A third problem was a difficulty of recruiting new, higher-skilled maintenance technicians. They struggled with minimal chances for advancement and no provisions for starting out at higher than entry-level pay.
So, how was the pay-for-applied-skills program developed in this case? It began with a comprehensive definition of the skills and knowledge required to perform the maintenance jobs in the plant. This listing of “job-performance requirements” was developed using a duty/task analysis process. (Beware not to take a short cut with this step as it is prescribed in the federal Uniform Guidelines on Employee Selection Procedures.) The duty/task analysis also provided a valid and fair way to assess employees’ skills and knowledge, structure on-job training and classroom training programs, and assess the skills and knowledge of prospective employees.
The next step determined the advancement requirements, or criteria, and dollar value of each pay level in the new pay plan. The emphasis here – making pay rates competitive in the area and a fair pay increment for the applied skills and knowledge.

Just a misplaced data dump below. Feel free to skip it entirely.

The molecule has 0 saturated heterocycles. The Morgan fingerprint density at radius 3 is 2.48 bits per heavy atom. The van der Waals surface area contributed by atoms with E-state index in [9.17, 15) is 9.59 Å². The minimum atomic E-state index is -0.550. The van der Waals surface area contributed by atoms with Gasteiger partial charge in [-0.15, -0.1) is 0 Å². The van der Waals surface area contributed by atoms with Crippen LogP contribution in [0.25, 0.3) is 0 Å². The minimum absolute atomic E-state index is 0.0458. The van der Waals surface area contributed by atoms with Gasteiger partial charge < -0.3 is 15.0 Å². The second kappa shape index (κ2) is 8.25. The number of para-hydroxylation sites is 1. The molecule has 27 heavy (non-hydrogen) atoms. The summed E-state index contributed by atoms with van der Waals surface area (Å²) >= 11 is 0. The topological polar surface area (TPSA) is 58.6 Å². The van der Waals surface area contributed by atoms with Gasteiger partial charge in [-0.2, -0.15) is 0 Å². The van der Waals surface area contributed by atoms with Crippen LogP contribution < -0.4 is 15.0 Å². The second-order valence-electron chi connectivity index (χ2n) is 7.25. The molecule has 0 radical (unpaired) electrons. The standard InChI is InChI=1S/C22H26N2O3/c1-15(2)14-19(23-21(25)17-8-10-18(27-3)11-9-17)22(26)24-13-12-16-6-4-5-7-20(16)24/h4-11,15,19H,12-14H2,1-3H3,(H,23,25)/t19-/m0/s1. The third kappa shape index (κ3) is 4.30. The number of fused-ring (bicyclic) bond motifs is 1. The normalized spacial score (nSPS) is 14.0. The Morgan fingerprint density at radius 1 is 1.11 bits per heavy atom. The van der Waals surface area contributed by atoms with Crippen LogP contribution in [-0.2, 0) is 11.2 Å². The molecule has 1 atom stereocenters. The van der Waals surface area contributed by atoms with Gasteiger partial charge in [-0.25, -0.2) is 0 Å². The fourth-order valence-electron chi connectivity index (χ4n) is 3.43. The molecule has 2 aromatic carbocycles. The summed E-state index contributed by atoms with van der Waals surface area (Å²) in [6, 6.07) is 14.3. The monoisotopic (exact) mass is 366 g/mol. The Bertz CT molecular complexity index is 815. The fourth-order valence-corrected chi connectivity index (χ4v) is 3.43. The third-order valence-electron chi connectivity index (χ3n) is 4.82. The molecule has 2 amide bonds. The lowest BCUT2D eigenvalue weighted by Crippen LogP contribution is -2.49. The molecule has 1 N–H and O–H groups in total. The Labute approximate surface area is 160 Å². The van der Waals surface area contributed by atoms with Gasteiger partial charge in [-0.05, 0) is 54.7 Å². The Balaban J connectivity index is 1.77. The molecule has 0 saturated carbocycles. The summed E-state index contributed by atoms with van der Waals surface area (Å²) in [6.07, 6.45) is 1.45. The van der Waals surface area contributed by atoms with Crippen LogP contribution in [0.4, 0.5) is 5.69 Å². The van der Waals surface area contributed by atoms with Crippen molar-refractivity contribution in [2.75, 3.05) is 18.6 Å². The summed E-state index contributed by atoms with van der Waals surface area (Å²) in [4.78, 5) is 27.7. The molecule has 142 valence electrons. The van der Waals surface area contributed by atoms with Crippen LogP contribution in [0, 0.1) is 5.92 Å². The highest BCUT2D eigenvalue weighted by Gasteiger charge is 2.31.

Another important consideration here was not to develop a “general skills advancement plan” where everybody had to have the same skills and knowledge to advance. Here was an opportunity to structure the new pay plan to emphasize the skills and knowledge necessary to improve and sustain new levels of equipment performance and reliability for today and into the future. Here was a chance to develop a “multi-skilled” maintenance workforce. And here was an opportunity to tap the talents and interests of the maintenance employees. This was a true “win-win”: The business wins through training and qualification of maintenance employees to perform the tasks that truly make a difference, and the employees win by learning to do what they are interested in doing. One of the proven principles of learning is this: “Adults learn what they can use and are interested in.” One of the principles of business is to “reward what you value.” A pay-for-applied-skills plan addresses both of these principles.